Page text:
New automated feature on Boeing 737 Max among contributing factors to Lion Air crash: report

Source: Xinhua| 2019-10-25 20:43:41|Editor: Li Xia
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JAKARTA, Oct. 25 (Xinhua) -- A new automated feature on the Boeing 737 MAX was among a series of factors that led to the crash of a Lion Air aircraft in Indonesia in October last year, according to the investigation report released on Friday.

The aircraft crashed into the Java Sea on Oct. 29, 2018, 13 minutes after taking off from Jakarta to Pangkalpinang on Bangka Belitung Islands province, killing all 189 people onboard.

Indonesia's Transportation Safety Committee (KNKT) released on Friday its final investigation report on the accident.

The committee's air crash investigator Nurcahyo Utomo said among the factors that caused the brand-new Boeing 737 MAX jet to crash were the design of cockpit software on the aircraft and no standards on how to solve the problem in one of the jet's control systems.

He said the plane's Maneuvering Characteristics Augmentation System (MCAS) was approved based on incorrect assumptions.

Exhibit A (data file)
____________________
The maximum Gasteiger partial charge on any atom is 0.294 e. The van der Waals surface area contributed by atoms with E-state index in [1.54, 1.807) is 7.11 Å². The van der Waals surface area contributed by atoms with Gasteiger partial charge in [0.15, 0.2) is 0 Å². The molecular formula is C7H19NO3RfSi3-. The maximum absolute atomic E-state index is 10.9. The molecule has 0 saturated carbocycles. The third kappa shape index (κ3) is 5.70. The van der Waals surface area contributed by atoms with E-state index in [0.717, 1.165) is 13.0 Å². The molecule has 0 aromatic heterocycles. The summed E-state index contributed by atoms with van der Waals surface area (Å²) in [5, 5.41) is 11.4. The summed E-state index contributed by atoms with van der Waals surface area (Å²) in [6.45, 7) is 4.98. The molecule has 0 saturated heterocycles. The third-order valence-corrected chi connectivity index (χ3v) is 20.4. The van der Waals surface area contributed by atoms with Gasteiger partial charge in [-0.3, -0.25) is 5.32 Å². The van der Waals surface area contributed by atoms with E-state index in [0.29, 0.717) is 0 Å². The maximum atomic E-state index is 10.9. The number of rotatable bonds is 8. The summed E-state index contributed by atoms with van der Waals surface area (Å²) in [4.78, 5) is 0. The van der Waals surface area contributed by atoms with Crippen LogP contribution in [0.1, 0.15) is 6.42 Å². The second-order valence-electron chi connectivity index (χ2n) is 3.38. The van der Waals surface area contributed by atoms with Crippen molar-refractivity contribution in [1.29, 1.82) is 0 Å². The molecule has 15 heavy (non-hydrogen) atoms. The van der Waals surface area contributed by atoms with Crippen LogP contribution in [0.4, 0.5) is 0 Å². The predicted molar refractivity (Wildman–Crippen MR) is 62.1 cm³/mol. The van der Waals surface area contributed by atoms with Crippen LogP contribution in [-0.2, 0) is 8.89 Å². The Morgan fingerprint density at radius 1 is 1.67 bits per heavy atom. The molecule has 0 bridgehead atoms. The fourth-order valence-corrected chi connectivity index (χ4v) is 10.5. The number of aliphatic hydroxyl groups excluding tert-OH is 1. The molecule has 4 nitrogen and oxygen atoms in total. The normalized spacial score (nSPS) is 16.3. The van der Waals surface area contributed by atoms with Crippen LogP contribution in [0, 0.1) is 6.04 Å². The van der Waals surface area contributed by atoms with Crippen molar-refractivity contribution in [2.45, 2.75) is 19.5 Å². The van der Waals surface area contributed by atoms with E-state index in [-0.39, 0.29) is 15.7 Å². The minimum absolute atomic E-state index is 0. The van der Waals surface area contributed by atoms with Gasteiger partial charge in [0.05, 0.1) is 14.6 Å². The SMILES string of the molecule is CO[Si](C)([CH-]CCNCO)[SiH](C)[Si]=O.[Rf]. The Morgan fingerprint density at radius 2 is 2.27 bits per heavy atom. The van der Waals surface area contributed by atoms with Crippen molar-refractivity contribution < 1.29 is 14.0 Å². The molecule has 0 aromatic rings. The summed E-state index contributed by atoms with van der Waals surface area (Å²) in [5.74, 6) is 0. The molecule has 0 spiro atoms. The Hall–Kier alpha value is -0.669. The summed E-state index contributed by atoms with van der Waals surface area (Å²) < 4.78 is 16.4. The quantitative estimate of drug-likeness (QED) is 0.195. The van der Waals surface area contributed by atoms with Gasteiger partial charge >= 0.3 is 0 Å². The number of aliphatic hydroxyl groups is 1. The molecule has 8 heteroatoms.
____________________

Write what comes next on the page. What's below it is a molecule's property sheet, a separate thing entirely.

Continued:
The MCAS was a new automated feature introduced on the Boeing 737 MAX. It automatically adjusts the aircraft by bringing its nose down when it detects that the aircraft is in imminent danger of entering an aerodynamic stall, based on data collected from the airspeed, altitude and angle of attack sensors.

"During the design and certification of the Boeing 737 MAX 8, assumptions were made about pilot response to malfunctions which, even though consistent with current industry guidelines, turned out to be incorrect," Utomo said in a press conference held at the committee's office.

"The absence of guidance on the MCAS or more detailed use of trim in the flight manuals and in pilot training have made it more difficult for flight crews to properly respond to uncommanded MCAS," he said.

The MCAS is suspected to have played a role in two deadly accidents involving Boeing 737 MAX 8 aircraft - the Lion Air Flight 610 and Ethiopian Airlines Flight 302, which crashed after taking off from Addis Ababa on its way to Nairobi in March this year, killing all 157 onboard.

Other factors contributing to the Lion Air plane crash were regulatory lapses and poor pilot training, said the committee.